Hooters Wants to Open in Brooklyn! We Recommend The Five Best Neighborhoods for Them to Set Up Shop
As we reported earlier today, the Hooters empire of chicken strippers and lady wings is looking to expand into Brooklyn, the hippest New York City borough of literally all time ever. Earlier this year, they had their sites set on Park Slope, but those plans were successfully thwarted by a bunch of parents who don't want their children to grow up in the shadow of bad burgers.
We can't blame them. After all, Hooters is synonymous with many things, but not many of them are quality. And ultimately, Hooters has regrouped its efforts and may or may not have its sites set on Coney Island.
But, given that many Coney Island business owners would like their famously gritty neighborhood to maintain its integrity, or at least its charms, such an opening has been met with skepticism and cynicism.
Don't worry, Hooters! There are lots of places in Brooklyn that *do* want your business, or don't even know they want your business. Here are our recommendations:
Fifth Place - Park Slope
If at first you don't succeed, try try again. You were right on the money when you wanted to open your joint in Park Slope. Young parents need a place to get away from their babies, and what better place to do that then at a chain synonymous with escapism, or at least deep-fried carnality? Just make sure to have a place for people to park their strollers and you'll be all set.
Also, as Park Slope is a neighborhood that loves its fried stuff, make sure your stuff is on point. If you build it, they will come. But they won't stay if it's not, at the very least, mediocre.
Fourth Place - Kensington
There are three horsemen of gentrification in New York City: Starbucks, Corcorran Realty, and a New York Times in which they write about a neighborhood as if it were a veritable L-Train accessible Marrakech. But three horsemen does not an apocalypse make.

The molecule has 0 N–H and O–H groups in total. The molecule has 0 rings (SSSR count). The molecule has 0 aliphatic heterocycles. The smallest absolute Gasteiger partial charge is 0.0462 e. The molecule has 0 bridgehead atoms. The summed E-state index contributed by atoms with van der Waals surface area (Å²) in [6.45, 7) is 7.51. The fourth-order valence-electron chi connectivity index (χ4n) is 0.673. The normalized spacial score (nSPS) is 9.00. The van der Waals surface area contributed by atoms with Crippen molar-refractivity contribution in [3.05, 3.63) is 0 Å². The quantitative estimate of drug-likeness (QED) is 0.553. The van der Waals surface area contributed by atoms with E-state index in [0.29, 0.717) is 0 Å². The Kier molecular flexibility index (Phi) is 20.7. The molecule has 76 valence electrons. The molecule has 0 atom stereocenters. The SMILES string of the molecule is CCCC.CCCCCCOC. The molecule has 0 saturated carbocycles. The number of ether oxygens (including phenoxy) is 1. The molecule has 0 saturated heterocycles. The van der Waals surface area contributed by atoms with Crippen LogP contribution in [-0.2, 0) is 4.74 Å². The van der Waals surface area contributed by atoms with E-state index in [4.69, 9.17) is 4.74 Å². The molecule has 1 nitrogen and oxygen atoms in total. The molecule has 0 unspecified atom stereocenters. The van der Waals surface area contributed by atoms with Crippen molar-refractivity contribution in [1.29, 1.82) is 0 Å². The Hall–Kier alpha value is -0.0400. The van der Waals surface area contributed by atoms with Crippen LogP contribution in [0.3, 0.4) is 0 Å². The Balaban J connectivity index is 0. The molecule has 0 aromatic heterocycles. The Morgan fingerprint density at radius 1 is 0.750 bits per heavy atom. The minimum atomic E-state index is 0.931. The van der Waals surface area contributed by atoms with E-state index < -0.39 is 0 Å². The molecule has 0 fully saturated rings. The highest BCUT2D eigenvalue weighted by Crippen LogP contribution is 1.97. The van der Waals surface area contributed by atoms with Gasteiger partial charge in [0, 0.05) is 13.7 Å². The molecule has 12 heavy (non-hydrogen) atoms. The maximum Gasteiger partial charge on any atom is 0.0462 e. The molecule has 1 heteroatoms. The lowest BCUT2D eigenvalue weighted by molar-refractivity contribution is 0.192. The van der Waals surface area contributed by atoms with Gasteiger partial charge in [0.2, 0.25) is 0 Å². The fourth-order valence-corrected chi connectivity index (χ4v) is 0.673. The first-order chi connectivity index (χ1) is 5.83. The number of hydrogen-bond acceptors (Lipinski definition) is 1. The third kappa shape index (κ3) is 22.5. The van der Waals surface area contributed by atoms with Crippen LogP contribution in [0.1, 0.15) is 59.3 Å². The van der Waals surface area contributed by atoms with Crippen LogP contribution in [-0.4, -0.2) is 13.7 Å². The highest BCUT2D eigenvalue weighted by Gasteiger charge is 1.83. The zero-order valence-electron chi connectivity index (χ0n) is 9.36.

Hooters, you're primed to be the fourth rider. Pop-on over to Kensington; it's a little out of the way, but we think you should be, too. And, given that admission into the bars in Kensington is something of a local heritage, you'd be creating a neutral space for the young hipsters who are starting to trickle on in.
That's something, isn't it?
Third Place - Coney Island
Okay, so there's something to opening a Hooters in Coney Island. Granted, we believe just as strongly as everyone that local businesses should be supported. But when you look at the businesses on Coney Island, would a Hooters really be competing with anything?
As far as the more performative aspect of Hooters goes, people aren't going to come to Coney Island just to gawk at ladies-- they're coming to gawk at other stuff. If a Hooters can put you out of business in that respect, then chances are you're not nearly as weird as you should be.
And if Hooters can beat you when it comes to food, well, what are you doing?
Plus, it would be opening a late-night eating place, which is something that Coney Island sorely lacks.
Second Place - Gowanus
Where, and what exactly, is Gowanus? No one knows, but if you go there, it'll be "the neighborhood with the Hooters."
First Place - North Williamsburg
If a Hooters opens up in North Williamsburg, it will OWN everything there. At present, The Whiskey dominates the late night scene in a way that hipper options, like The Wythe Hotel, could only dream of competing with.
What's the difference between these two joints? The latter is hip and swanky, contributing to the atmosphere that made the neighborhood famous. The former is a really bro-laden sports bar. You do the math, if you haven't been pounding Natty all night.
Let's face it, everyone: somewhere along the line, North Williamsburg got really fratty. And fratty people love themselves some Hooters.
But what about hipsters? They'll come for the irony. Hell, they'll buy your merchandise.
But above all, North Williamsburg is a neighborhood for young people with money to spend. And since young people spend money really stupidly, well, your coffers will be ringing like there's no tomorrow.
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